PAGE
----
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Posted: Wed Jan 28, 2009 9:44pm

Post Subject: battery charging

I have a 240v engine driven generator - if I run the engine and charge the batteries with the 12v alternator, can I also use the 240v generator to put additional charge in using the mains generator at the same time or will this cause damage? It could be quite useful to get the batteries charged up on short runs.


Posted: Thu Jan 29, 2009 11:48am

Post Subject: battery charging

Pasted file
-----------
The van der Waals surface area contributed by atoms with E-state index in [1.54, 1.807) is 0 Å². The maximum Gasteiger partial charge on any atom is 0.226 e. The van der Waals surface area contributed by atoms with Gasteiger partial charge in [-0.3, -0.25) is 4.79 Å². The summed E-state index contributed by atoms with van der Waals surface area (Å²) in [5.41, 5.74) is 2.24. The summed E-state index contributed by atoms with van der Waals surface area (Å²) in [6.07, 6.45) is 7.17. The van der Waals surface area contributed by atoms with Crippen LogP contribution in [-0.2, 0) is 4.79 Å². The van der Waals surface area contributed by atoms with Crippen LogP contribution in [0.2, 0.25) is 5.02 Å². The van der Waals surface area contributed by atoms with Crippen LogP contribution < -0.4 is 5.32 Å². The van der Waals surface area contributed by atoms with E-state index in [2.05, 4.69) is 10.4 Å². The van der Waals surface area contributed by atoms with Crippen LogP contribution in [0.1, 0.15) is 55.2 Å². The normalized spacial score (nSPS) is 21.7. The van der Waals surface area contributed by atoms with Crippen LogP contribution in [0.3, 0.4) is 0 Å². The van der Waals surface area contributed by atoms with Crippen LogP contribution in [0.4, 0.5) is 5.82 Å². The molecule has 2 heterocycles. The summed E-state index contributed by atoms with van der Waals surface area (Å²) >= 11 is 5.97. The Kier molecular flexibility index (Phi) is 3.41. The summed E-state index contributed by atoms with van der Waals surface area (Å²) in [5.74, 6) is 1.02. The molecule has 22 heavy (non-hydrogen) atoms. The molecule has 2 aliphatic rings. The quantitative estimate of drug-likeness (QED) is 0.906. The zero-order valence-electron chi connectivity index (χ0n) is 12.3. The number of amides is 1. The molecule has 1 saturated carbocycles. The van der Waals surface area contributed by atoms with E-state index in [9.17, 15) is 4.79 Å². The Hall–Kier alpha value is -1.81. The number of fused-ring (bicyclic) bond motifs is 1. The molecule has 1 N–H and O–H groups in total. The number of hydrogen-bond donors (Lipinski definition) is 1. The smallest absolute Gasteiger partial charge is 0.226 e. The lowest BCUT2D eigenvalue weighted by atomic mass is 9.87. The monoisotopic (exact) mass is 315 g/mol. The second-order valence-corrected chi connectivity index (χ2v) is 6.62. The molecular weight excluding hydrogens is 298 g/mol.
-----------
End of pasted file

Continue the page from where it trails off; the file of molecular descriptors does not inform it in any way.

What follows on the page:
Dear Steve. There is no way a 240 volt generator can charge batteries. A 240 volt generator feeding a battery charger can or a 240 volt generator with a "12 volt" outlet might. I must assume that you propose to use the mains generator to feed a battery charger. First of all , without a lot of research and reference to the manufacturers of the equipment I can not give you a totally definitive answer but it is unlikely that running both at the same time will damage anything. If there is a candidate for damage it would be the battery charger, but I doubt it would be. You need to understand what is happening with your charging systems. Taking each individual system in turn and assuming discharged batteries. The alternator will start charging at its maximum output at a voltage around the 13.5 volts. This voltage is being controlled by moving magnetic fields so can not be influenced by the voltage regulator. As the battery stars to accept a charge the charging current drops and the voltage rises until the voltage reaches about 14 to 14.5 volts (dependant upon the alternator and its regulator). At this point the alternator's voltage regulator starts to turn the alternator on and off very, very fast so the output voltage averages 14.whatever volts. If by some magic means the battery voltage managed to rise above this figure the voltage regulator would just shut the alternator down. Now the charger. I assume you have a multi-stage marine charger. The first part of the charging will be similar to the above, but once the charging current starts to fall the charger will raise the charging voltage to maintain the charging current flow. It will do this for a period based on time or battery voltage, when it decides the battery is charged enough, and then it will probably drop the voltage to about 13.8 volts. At random times many chargers will decide to raise the voltage to 15 volts plus and go through an equalisation cycle. What is likely to happen is that both the alternator and charger will both be delivering charge whilst the voltage is below 14.something. Once the voltage regulation starts in the alternator I suspect the battery charger will start raising the voltage and so shut the alternator down and the warning lamp might glow. No damage should be done but exactly what happens and when will depend upon the individual settings in the alternator’s voltage regulator and battery charger. If by some chance both were set to “regulate” at the same voltage both would continue to charge. Tony brooks

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